Broken Ukraine

The Mess Isn’t All Russia's Fault

People take part in a funeral ceremony for Georgian Tomaz Sukhiashvili, 35, a member of self-defence battalion "Donbass", who was killed in the fighting in eastern Ukraine, at the Independence Square in central Kiev January 21, 2015. Gleb Garanich / Courtesy Reuters

Continued violence between Ukrainian forces and Russian-backed separatists in eastern Ukraine is dashing hopes about last month’s Minsk II cease-fire agreement. February’s terrorist attacks in Kharkiv, Ukraine, and the continued threat of a separatist assault on the strategic port city of Mariupol suggest no real pause in violence anytime soon. But that might not be eastern Ukraine’s biggest problem: the region is now broken. The rise of an ungoverned, violent Donbass—which had a prewar population of six million—is likely to be one of the war’s most important lasting legacies. This grim reality is a problem that few in the West are ready to acknowledge, let alone confront.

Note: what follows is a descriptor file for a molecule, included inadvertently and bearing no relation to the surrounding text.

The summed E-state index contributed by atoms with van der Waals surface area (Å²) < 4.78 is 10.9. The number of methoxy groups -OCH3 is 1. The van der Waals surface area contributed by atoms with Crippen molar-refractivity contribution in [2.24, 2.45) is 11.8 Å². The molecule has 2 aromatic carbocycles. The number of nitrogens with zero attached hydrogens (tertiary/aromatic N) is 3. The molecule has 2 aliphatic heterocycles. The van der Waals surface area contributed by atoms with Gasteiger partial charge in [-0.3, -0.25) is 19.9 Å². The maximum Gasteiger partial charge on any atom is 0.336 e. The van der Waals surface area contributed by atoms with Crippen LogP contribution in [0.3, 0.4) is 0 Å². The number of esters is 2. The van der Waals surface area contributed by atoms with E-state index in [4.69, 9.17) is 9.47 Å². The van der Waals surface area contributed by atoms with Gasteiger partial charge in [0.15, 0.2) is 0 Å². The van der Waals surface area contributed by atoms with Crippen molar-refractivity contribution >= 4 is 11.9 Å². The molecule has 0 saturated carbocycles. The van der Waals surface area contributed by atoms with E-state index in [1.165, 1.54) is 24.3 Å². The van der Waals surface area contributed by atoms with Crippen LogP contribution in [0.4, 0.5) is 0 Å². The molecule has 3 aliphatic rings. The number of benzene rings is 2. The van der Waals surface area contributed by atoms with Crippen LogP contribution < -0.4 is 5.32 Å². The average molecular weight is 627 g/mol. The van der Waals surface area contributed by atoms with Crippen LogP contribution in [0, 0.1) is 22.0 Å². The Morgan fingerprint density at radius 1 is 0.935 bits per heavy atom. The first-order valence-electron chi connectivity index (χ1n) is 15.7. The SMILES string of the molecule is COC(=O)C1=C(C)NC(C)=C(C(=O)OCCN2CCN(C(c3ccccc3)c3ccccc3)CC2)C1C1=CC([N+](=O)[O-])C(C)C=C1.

The human costs of fighting are obvious: at least 1.5 million people—one out of four residents—have fled the region. Over 6,000 people have been killed according to official numbers, but actual numbers are likely higher. Local infrastructure

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